Gorean Highly, (Forward) – Gorean is probably the most talented Player on the team. His technical skills are very good and he possesses the ability to get in behind opposing defenders. His physical structure is one of the downfalls of his game. He is very easily pushed off the ball with the slightest tackle from an opponent. Gorean is not serious about playing football at the highest level. His extra curricular activities seem to be getting in his way on being a top footballer. (3+ Grade) but has the ability to be a 5 once he decides to dedicate his life to his personal development.

Randi Patterson (Forward)- Randi’s father was from Trinidad but he was born and bred in the US and never had the opportunity of visiting T&T. He was virtually a stranger to the team. I truly admired how he came into the team and asserted himself and emerged into the top striker on the team. He is very quick, challenges for every ball and always hunting for a goal. Needs to work on a few dribbling moves to compliment his speed. (4+ Grade).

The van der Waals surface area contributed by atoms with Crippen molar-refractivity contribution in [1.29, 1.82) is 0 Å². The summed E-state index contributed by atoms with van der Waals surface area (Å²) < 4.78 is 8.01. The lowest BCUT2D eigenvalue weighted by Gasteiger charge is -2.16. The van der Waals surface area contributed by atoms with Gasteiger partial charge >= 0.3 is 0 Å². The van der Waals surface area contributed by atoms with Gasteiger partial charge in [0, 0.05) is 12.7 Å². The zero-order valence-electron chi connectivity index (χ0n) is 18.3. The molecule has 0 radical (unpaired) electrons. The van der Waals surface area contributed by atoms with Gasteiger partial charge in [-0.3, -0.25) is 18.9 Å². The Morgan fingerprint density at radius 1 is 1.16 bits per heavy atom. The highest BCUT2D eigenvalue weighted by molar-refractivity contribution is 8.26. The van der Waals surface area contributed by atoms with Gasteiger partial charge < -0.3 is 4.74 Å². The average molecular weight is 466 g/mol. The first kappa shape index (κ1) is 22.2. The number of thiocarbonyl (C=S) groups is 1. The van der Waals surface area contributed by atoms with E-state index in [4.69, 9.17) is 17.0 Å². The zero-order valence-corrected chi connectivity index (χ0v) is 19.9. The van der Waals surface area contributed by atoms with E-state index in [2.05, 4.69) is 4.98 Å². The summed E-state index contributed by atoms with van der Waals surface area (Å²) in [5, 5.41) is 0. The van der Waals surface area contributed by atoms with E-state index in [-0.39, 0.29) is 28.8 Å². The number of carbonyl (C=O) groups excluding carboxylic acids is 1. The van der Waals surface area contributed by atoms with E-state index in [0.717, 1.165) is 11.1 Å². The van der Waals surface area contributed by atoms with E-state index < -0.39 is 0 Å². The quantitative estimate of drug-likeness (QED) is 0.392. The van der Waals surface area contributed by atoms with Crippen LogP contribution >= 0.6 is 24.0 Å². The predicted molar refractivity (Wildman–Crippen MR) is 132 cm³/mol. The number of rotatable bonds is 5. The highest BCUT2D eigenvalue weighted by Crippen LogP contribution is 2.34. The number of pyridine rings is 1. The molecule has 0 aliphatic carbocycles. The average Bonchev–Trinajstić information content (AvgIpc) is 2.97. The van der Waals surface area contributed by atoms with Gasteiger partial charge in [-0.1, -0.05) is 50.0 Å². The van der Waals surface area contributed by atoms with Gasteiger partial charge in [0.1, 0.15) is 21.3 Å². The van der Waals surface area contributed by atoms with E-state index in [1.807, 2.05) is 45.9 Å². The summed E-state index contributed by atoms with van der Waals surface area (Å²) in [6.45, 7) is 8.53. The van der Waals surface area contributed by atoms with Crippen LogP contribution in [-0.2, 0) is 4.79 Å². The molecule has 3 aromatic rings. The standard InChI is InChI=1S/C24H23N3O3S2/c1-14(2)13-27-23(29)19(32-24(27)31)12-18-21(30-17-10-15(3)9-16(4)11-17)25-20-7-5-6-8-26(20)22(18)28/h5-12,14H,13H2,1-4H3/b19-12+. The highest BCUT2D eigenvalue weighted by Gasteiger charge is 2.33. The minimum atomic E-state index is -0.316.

Shane Calderon (Forward)- Shane has the potential to be outstanding striker. His speed and agility on and off the ball are wonderful assets that he must allow to work in his favour.  For instance, when he should take on a player on with his gifted speed, he turns back into the defender. He has some very good dribbling moves but never really understands when he has beaten his opponent. We have not yet seen the best of Shane Calderon. Psychologically, he is a wreck. He overly worries about too many issues and this is one of the major factors affecting his game. (4 Grade).

Abiola Sandy (Forward)- Abiola had a very slow start on the tour. His first game against the Chicago Fire was very mediocre. Fortunately for him Shane Calderon and Gorion Highly and were injured for the Kansas City game and he got the opportunity to pair up with Randi Patterson. This game was the turning point for Abiola. He scored the best goal of the tournament early in the game to take the lead 1-0. Throughout the game, he proved that he was a quality striker constantly moving, holding up the ball in tight situations and constantly threatening the opposing defenders. Abiola needs to add a couple deceptive moves to his game in order to create more time and space so that he could get off more shots on goal. (4 Grade).

Colin Kirk (Forward/Midfield). Colin, just like Randi Patterson was born and bred in the US. Unfortunately he appeared to be very uncomfortable in his new environment and never seemed to be part of the team. On the field, he did nothing wrong but was never a factor in the game offensively or defensively. Needs to improve his overall technical and tactical skills. Definitely not ready to play at this level. (2+ Grade).